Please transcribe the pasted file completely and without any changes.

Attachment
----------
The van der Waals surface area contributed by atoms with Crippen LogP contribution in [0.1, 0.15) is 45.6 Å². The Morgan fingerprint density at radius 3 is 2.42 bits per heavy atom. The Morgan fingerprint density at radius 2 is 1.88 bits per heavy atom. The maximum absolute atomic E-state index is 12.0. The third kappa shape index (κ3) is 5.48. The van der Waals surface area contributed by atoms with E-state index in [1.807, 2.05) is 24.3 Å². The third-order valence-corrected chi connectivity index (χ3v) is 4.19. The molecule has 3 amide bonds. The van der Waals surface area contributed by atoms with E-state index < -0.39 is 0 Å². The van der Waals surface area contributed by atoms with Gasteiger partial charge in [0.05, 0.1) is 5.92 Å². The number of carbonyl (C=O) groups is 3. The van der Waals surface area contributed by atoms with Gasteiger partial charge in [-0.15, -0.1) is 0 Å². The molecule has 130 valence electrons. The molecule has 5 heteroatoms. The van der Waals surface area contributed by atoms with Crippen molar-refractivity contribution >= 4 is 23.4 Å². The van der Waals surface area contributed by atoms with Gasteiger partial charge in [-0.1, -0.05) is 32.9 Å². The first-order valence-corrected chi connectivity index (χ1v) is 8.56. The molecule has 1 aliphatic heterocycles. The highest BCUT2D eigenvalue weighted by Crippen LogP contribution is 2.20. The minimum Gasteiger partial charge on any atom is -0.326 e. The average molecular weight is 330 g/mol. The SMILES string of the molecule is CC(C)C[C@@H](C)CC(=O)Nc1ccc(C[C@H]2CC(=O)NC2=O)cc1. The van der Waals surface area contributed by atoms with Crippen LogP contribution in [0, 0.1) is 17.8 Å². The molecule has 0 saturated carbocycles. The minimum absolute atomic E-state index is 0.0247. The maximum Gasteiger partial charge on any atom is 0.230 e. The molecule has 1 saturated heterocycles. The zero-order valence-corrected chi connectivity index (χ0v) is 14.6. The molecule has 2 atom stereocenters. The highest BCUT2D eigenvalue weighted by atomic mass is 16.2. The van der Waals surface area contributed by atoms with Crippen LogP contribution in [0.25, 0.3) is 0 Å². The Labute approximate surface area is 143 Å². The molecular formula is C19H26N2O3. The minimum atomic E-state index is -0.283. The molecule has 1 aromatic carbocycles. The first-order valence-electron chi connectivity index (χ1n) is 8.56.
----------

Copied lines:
The van der Waals surface area contributed by atoms with Crippen LogP contribution in [0.1, 0.15) is 45.6 Å². The Morgan fingerprint density at radius 3 is 2.42 bits per heavy atom. The Morgan fingerprint density at radius 2 is 1.88 bits per heavy atom. The maximum absolute atomic E-state index is 12.0. The third kappa shape index (κ3) is 5.48. The van der Waals surface area contributed by atoms with E-state index in [1.807, 2.05) is 24.3 Å². The third-order valence-corrected chi connectivity index (χ3v) is 4.19. The molecule has 3 amide bonds. The van der Waals surface area contributed by atoms with E-state index < -0.39 is 0 Å². The van der Waals surface area contributed by atoms with Gasteiger partial charge in [0.05, 0.1) is 5.92 Å². The number of carbonyl (C=O) groups is 3. The van der Waals surface area contributed by atoms with Gasteiger partial charge in [-0.15, -0.1) is 0 Å². The molecule has 130 valence electrons. The molecule has 5 heteroatoms. The van der Waals surface area contributed by atoms with Crippen molar-refractivity contribution >= 4 is 23.4 Å². The van der Waals surface area contributed by atoms with Gasteiger partial charge in [-0.1, -0.05) is 32.9 Å². The first-order valence-corrected chi connectivity index (χ1v) is 8.56. The molecule has 1 aliphatic heterocycles. The highest BCUT2D eigenvalue weighted by Crippen LogP contribution is 2.20. The minimum Gasteiger partial charge on any atom is -0.326 e. The average molecular weight is 330 g/mol. The SMILES string of the molecule is CC(C)C[C@@H](C)CC(=O)Nc1ccc(C[C@H]2CC(=O)NC2=O)cc1. The van der Waals surface area contributed by atoms with Crippen LogP contribution in [0, 0.1) is 17.8 Å². The molecule has 0 saturated carbocycles. The minimum absolute atomic E-state index is 0.0247. The maximum Gasteiger partial charge on any atom is 0.230 e. The molecule has 1 saturated heterocycles. The zero-order valence-corrected chi connectivity index (χ0v) is 14.6. The molecule has 2 atom stereocenters. The highest BCUT2D eigenvalue weighted by atomic mass is 16.2. The van der Waals surface area contributed by atoms with Crippen LogP contribution in [0.25, 0.3) is 0 Å². The Labute approximate surface area is 143 Å². The molecular formula is C19H26N2O3. The minimum atomic E-state index is -0.283. The molecule has 1 aromatic carbocycles. The first-order valence-electron chi connectivity index (χ1n) is 8.56.